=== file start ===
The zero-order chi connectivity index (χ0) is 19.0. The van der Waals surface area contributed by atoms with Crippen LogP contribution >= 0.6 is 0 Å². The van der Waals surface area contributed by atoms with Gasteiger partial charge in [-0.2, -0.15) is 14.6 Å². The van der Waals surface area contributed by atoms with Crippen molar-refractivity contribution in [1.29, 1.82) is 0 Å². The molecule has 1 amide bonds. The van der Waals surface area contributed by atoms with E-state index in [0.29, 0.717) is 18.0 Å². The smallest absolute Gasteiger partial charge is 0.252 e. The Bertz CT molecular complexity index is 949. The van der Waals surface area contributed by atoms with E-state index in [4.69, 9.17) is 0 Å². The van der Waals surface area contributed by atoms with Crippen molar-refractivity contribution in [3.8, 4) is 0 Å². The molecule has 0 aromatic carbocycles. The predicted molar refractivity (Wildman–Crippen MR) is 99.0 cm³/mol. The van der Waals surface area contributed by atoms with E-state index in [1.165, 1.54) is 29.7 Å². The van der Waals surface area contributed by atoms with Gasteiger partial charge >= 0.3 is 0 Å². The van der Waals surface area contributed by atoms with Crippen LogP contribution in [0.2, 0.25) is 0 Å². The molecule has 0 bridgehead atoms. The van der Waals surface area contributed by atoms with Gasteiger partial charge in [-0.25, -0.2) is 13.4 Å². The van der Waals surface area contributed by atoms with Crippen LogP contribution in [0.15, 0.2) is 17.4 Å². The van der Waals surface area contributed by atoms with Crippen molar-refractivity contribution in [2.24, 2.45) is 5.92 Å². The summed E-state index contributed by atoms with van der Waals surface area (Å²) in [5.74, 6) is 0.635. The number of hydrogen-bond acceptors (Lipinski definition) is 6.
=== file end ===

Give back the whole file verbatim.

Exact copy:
The zero-order chi connectivity index (χ0) is 19.0. The van der Waals surface area contributed by atoms with Crippen LogP contribution >= 0.6 is 0 Å². The van der Waals surface area contributed by atoms with Gasteiger partial charge in [-0.2, -0.15) is 14.6 Å². The van der Waals surface area contributed by atoms with Crippen molar-refractivity contribution in [1.29, 1.82) is 0 Å². The molecule has 1 amide bonds. The van der Waals surface area contributed by atoms with E-state index in [0.29, 0.717) is 18.0 Å². The smallest absolute Gasteiger partial charge is 0.252 e. The Bertz CT molecular complexity index is 949. The van der Waals surface area contributed by atoms with E-state index in [4.69, 9.17) is 0 Å². The van der Waals surface area contributed by atoms with Crippen molar-refractivity contribution in [3.8, 4) is 0 Å². The molecule has 0 aromatic carbocycles. The predicted molar refractivity (Wildman–Crippen MR) is 99.0 cm³/mol. The van der Waals surface area contributed by atoms with E-state index in [1.165, 1.54) is 29.7 Å². The van der Waals surface area contributed by atoms with Gasteiger partial charge >= 0.3 is 0 Å². The van der Waals surface area contributed by atoms with Crippen LogP contribution in [0.2, 0.25) is 0 Å². The molecule has 0 bridgehead atoms. The van der Waals surface area contributed by atoms with Gasteiger partial charge in [-0.25, -0.2) is 13.4 Å². The van der Waals surface area contributed by atoms with Crippen LogP contribution in [0.15, 0.2) is 17.4 Å². The van der Waals surface area contributed by atoms with Crippen molar-refractivity contribution in [2.24, 2.45) is 5.92 Å². The summed E-state index contributed by atoms with van der Waals surface area (Å²) in [5.74, 6) is 0.635. The number of hydrogen-bond acceptors (Lipinski definition) is 6.